For families and friends of people who live with any of the conditions which can make them more susceptible to COVID-19, it is imperative that you follow the advice given by the NHS and WHO to stay safe: if you live with a neurodiverse person or someone who can’t wash their hands constantly, it’s important to keep yourself and your surfaces clean. If you or your child likes to chew or touch any objects as part of stimming or to calm, you can give them a good wipe with disinfectant cleaners, or with 75-99% isopropyl alcohol. Just make sure to rinse it off before they use it again.
Your keyboard and your phone are also massive breeding grounds for viruses. As we’re not sure how long the virus can live on surfaces, it’s important to keep things like these which you touch and bring to your face constantly, clean. Disinfectant wipes or isopropyl alcohol will also do the trick here.
The Business Disability Forum has also published advice specifically for disabled people who are worried about taking time off due to sickness from COVID-19, or would like to self-isolate in fear that they catch it. If you’re worried about what to do and what your legal rights are, this is a great resource.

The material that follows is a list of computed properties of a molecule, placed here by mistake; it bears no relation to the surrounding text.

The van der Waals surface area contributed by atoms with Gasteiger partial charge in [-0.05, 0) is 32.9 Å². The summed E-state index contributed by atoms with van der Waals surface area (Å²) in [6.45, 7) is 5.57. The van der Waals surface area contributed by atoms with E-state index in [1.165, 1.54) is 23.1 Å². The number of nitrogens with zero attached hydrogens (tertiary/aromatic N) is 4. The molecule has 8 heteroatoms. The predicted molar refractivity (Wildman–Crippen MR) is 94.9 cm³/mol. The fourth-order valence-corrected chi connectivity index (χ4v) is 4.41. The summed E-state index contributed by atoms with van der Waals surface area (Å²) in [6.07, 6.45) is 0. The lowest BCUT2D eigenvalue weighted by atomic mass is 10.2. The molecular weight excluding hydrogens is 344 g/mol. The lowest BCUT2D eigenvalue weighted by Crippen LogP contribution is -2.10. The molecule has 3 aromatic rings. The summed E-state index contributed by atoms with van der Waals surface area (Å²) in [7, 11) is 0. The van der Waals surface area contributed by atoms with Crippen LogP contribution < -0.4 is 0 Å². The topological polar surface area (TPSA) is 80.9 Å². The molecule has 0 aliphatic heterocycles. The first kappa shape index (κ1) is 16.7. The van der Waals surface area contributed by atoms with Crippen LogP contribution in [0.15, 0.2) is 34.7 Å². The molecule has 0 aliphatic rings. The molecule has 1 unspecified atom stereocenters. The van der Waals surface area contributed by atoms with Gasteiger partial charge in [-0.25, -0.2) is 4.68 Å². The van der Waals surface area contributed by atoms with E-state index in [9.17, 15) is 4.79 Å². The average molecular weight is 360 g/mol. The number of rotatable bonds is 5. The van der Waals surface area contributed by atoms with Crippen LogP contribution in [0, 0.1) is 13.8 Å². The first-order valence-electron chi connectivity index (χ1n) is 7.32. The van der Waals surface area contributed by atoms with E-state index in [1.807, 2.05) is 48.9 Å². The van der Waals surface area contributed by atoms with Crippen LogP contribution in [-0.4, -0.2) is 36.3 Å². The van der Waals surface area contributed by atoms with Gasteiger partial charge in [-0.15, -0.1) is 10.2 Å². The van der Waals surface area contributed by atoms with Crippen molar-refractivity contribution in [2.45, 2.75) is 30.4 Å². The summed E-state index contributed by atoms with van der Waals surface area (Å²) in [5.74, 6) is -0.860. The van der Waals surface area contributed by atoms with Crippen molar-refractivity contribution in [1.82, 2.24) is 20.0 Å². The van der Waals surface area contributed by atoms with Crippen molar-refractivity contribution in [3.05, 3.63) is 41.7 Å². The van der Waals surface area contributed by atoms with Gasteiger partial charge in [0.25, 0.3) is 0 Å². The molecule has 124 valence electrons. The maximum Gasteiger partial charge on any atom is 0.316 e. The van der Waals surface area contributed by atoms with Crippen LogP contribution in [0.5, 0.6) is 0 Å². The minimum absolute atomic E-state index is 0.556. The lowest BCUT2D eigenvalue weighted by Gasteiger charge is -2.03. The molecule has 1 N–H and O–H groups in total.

It’s worth remembering that, as an OT, you may be working with people who are immunocompromised. That means it’s imperative for you to maintain good hand and respiratory hygiene in order to help your patients maintain good health. Keep a solid supply of liquid soap and hand sanitiser, but don’t buy more than you need.
What should I not do?
Also, don’t worry about your pet or service dog. WHO says there’s no evidence that this specific strain affects cats or dogs, so no need to worry about your four-legged friend; concentrate on yourself.
Don’t eat raw meat, handle unpasteurised milk, or touch animal organs. Make sure all your food is cooked well.
Please, please, don’t take antibiotics. Don’t ask your doctor for antibiotics, either. COVID-19 is not a bacterial infection; antibiotics will do absolutely nothing except (hypothetically) increase your resistance to the said antibiotic.
Try as much as possible to not fall into the habit of panic buying; it’s great to be prepared, but you may be preventing people who really need liquid soap, face masks, or other things, from getting these items when it’s necessary for them.
Don’t tell people not to worry: it’s not your place to determine how worried another person should be about catching COVID-19. You don’t know their situation or risk factors. Focus instead on making sure you’re doing what you can to prevent it from spreading. Also, don’t tell people they should worry more about the flu. You can worry about more than one thing at the same time; that is one of the wonders of the human mind.